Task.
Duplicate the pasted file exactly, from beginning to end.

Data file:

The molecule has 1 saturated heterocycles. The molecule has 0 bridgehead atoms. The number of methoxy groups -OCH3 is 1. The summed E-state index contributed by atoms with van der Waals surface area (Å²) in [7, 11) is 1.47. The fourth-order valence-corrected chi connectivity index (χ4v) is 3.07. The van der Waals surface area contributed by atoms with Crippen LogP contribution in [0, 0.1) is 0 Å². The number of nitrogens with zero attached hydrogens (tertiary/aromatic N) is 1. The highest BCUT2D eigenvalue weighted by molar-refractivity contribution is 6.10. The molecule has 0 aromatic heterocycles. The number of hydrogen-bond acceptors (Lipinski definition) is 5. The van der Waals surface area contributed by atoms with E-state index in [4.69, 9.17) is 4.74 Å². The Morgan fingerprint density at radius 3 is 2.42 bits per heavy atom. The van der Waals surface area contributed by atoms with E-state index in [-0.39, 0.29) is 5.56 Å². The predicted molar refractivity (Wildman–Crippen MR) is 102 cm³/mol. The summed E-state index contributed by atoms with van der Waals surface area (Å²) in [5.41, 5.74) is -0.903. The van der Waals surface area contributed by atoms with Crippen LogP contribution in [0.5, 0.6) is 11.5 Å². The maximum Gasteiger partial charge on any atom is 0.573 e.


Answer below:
The molecule has 1 saturated heterocycles. The molecule has 0 bridgehead atoms. The number of methoxy groups -OCH3 is 1. The summed E-state index contributed by atoms with van der Waals surface area (Å²) in [7, 11) is 1.47. The fourth-order valence-corrected chi connectivity index (χ4v) is 3.07. The van der Waals surface area contributed by atoms with Crippen LogP contribution in [0, 0.1) is 0 Å². The number of nitrogens with zero attached hydrogens (tertiary/aromatic N) is 1. The highest BCUT2D eigenvalue weighted by molar-refractivity contribution is 6.10. The molecule has 0 aromatic heterocycles. The number of hydrogen-bond acceptors (Lipinski definition) is 5. The van der Waals surface area contributed by atoms with E-state index in [4.69, 9.17) is 4.74 Å². The Morgan fingerprint density at radius 3 is 2.42 bits per heavy atom. The van der Waals surface area contributed by atoms with E-state index in [-0.39, 0.29) is 5.56 Å². The predicted molar refractivity (Wildman–Crippen MR) is 102 cm³/mol. The summed E-state index contributed by atoms with van der Waals surface area (Å²) in [5.41, 5.74) is -0.903. The van der Waals surface area contributed by atoms with Crippen LogP contribution in [0.5, 0.6) is 11.5 Å². The maximum Gasteiger partial charge on any atom is 0.573 e.